Content Warning: alcohol use, substance abuse/addiction
Please keep in mind that this is a piece of fiction, and is meant to portray a characters experience with a mental health disorder/learning disability.
I don’t want to drink ever again. This is the proclamation I make every morning after I drink, when I’m hunched over the toilet or lying in bed, my head spinning and unable to recall the prior evening. I don’t want to live my life like this. I don’t want to be surviving until I’m drinking again, only to wish that I wasn’t. I don’t want to be the person I am when I’m drinking, someone completely numb to the world, a transformed version of myself. I don’t want to need alcohol the way I do.
But then, the next day dawns and I can’t ignore the aches and pains in my body, screaming at me to singe my thirsty throat. It gives me peace from the stressful world. It’s an escape.
It starts with slow sipping. Maybe I can pace myself tonight. But then hours go by, and unfortunately, I am unaware. From the multiple accounts of people finding me after a night of drinking–which has become 90% of nights–I’m often glued to the couch. Sprawled out. Inactive. When I try to speak, it’s slow and crackly, and I slur my words. They blend together.
When I finally get up to greet them, I stand. As I walk, the dizziness becomes so apparent my entire body swirls and often, with each step, I’m dangerously close to hitting my head on my wooden floors.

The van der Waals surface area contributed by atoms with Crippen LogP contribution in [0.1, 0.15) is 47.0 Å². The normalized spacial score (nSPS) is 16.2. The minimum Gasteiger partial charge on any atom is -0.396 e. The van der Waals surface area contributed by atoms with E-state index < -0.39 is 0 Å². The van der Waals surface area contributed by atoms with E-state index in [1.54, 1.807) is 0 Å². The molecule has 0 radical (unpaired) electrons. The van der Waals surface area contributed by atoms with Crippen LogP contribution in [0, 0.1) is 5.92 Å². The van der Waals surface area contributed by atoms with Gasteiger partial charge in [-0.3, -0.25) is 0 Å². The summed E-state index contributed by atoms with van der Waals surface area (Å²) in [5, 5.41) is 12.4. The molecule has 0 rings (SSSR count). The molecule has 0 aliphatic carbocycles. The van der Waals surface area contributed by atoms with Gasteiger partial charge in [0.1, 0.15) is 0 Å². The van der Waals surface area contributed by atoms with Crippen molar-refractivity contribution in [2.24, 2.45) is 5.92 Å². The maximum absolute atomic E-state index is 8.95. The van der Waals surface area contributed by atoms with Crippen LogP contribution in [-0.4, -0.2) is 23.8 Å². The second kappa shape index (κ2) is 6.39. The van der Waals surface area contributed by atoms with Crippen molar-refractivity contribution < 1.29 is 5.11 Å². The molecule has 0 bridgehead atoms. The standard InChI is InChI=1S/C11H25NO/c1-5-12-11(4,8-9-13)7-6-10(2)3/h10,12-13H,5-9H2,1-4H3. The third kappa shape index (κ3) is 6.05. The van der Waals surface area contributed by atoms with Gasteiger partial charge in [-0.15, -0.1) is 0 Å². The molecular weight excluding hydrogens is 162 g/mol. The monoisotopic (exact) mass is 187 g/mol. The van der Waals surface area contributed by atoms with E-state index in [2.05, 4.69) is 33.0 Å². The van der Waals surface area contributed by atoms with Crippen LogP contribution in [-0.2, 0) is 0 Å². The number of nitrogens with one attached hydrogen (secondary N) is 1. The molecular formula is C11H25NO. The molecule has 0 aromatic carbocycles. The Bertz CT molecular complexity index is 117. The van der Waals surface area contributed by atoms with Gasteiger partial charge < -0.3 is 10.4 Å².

When they can finally make sense of my words, I want to “go out to my car and drive at 80 mph” or “dance on a table at a bar” or “call people that make things messy.” It’s dangerous behavior, they say. Reckless. Self-destructive.
I also get aggressive at times. When people try to tell me to stop, I yell at them. Oh, how futile their actions are! I understand they care, but you can’t tell me to stop when I’ve already started.
It’s all of these things that make me hesitant before grabbing the next decorative bottle. I stare at my brown cabinets, cursing at myself for being weak enough to be standing there, making excuses for myself, saying it’s just one drink. Tears begin to flow. I’m not strong enough. I can’t fight it.
In a moment of strength–or obligation to my happier self–I call my friend. I pray she doesn’t pick up, but when she does, I find the ability to be vulnerable. I explain my struggle, my inability to stay away from the very thing that’s harming me, and how much I hate myself for it. And despite my frustration toward myself, she shows me patience. She shows me love, and reminds me that in a time when an illness is trying to kill my soul, I must be kind to it.
I take a breath and step back. You’re trying your best; I’m proud of you for trying your best. You got this.
After talking to my friend and being reminded to take care of myself, I am able to walk away. And from that day on, I’ve been sober.